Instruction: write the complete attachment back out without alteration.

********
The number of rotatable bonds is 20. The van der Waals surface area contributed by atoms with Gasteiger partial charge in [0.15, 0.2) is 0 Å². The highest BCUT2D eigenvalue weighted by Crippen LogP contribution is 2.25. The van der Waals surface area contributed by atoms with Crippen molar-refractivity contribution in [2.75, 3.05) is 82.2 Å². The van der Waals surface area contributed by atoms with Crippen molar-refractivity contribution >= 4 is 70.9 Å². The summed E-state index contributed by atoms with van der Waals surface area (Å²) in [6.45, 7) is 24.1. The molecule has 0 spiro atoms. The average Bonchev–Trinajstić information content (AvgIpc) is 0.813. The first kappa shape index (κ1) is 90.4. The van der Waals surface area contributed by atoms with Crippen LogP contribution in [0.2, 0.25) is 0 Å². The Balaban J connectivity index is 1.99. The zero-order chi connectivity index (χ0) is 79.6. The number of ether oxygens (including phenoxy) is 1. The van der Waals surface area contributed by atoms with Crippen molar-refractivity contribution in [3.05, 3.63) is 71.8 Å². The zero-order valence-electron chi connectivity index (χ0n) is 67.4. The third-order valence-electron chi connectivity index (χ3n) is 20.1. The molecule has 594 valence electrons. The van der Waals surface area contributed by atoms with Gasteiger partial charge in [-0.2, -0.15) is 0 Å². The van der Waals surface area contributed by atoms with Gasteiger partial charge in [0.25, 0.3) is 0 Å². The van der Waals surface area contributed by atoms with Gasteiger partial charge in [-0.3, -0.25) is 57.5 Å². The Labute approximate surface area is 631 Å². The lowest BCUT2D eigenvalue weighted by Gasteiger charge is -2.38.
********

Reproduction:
The number of rotatable bonds is 20. The van der Waals surface area contributed by atoms with Gasteiger partial charge in [0.15, 0.2) is 0 Å². The highest BCUT2D eigenvalue weighted by Crippen LogP contribution is 2.25. The van der Waals surface area contributed by atoms with Crippen molar-refractivity contribution in [2.75, 3.05) is 82.2 Å². The van der Waals surface area contributed by atoms with Crippen molar-refractivity contribution >= 4 is 70.9 Å². The summed E-state index contributed by atoms with van der Waals surface area (Å²) in [6.45, 7) is 24.1. The molecule has 0 spiro atoms. The average Bonchev–Trinajstić information content (AvgIpc) is 0.813. The first kappa shape index (κ1) is 90.4. The van der Waals surface area contributed by atoms with Crippen LogP contribution in [0.2, 0.25) is 0 Å². The Balaban J connectivity index is 1.99. The zero-order chi connectivity index (χ0) is 79.6. The number of ether oxygens (including phenoxy) is 1. The van der Waals surface area contributed by atoms with Crippen molar-refractivity contribution in [3.05, 3.63) is 71.8 Å². The zero-order valence-electron chi connectivity index (χ0n) is 67.4. The third-order valence-electron chi connectivity index (χ3n) is 20.1. The molecule has 594 valence electrons. The van der Waals surface area contributed by atoms with Gasteiger partial charge in [-0.2, -0.15) is 0 Å². The van der Waals surface area contributed by atoms with Gasteiger partial charge in [0.25, 0.3) is 0 Å². The van der Waals surface area contributed by atoms with Gasteiger partial charge in [-0.3, -0.25) is 57.5 Å². The Labute approximate surface area is 631 Å². The lowest BCUT2D eigenvalue weighted by Gasteiger charge is -2.38.